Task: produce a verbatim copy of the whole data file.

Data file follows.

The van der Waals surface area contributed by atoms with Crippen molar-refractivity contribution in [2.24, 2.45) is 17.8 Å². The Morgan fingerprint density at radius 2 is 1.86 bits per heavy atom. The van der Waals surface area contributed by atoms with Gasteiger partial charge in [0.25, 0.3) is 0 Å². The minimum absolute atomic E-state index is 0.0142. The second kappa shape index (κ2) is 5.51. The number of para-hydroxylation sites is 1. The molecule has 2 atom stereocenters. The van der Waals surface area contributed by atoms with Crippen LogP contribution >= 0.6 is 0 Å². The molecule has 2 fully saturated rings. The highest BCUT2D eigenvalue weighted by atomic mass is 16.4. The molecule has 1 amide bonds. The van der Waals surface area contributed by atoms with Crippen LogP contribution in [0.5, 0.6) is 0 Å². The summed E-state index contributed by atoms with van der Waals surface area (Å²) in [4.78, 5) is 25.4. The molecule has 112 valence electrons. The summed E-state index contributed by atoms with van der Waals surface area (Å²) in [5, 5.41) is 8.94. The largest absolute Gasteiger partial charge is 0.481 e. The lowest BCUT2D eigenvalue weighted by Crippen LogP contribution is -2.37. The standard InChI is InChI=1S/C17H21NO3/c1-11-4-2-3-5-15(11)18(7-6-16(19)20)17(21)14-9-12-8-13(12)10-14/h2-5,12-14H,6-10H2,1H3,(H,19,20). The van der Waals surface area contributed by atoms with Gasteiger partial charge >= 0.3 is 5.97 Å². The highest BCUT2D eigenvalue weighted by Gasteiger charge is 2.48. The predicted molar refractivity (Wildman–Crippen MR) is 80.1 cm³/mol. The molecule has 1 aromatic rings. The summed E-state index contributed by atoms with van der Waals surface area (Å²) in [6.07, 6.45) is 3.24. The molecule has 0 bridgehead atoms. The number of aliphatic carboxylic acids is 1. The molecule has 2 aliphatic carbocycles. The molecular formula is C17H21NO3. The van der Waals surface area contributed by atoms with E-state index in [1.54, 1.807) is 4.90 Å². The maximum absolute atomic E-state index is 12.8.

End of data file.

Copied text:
The van der Waals surface area contributed by atoms with Crippen molar-refractivity contribution in [2.24, 2.45) is 17.8 Å². The Morgan fingerprint density at radius 2 is 1.86 bits per heavy atom. The van der Waals surface area contributed by atoms with Gasteiger partial charge in [0.25, 0.3) is 0 Å². The minimum absolute atomic E-state index is 0.0142. The second kappa shape index (κ2) is 5.51. The number of para-hydroxylation sites is 1. The molecule has 2 atom stereocenters. The van der Waals surface area contributed by atoms with Crippen LogP contribution >= 0.6 is 0 Å². The molecule has 2 fully saturated rings. The highest BCUT2D eigenvalue weighted by atomic mass is 16.4. The molecule has 1 amide bonds. The van der Waals surface area contributed by atoms with Crippen LogP contribution in [0.5, 0.6) is 0 Å². The summed E-state index contributed by atoms with van der Waals surface area (Å²) in [4.78, 5) is 25.4. The molecule has 112 valence electrons. The summed E-state index contributed by atoms with van der Waals surface area (Å²) in [5, 5.41) is 8.94. The largest absolute Gasteiger partial charge is 0.481 e. The lowest BCUT2D eigenvalue weighted by Crippen LogP contribution is -2.37. The standard InChI is InChI=1S/C17H21NO3/c1-11-4-2-3-5-15(11)18(7-6-16(19)20)17(21)14-9-12-8-13(12)10-14/h2-5,12-14H,6-10H2,1H3,(H,19,20). The van der Waals surface area contributed by atoms with Gasteiger partial charge >= 0.3 is 5.97 Å². The highest BCUT2D eigenvalue weighted by Gasteiger charge is 2.48. The predicted molar refractivity (Wildman–Crippen MR) is 80.1 cm³/mol. The molecule has 1 aromatic rings. The summed E-state index contributed by atoms with van der Waals surface area (Å²) in [6.07, 6.45) is 3.24. The molecule has 0 bridgehead atoms. The number of aliphatic carboxylic acids is 1. The molecule has 2 aliphatic carbocycles. The molecular formula is C17H21NO3. The van der Waals surface area contributed by atoms with E-state index in [1.54, 1.807) is 4.90 Å². The maximum absolute atomic E-state index is 12.8.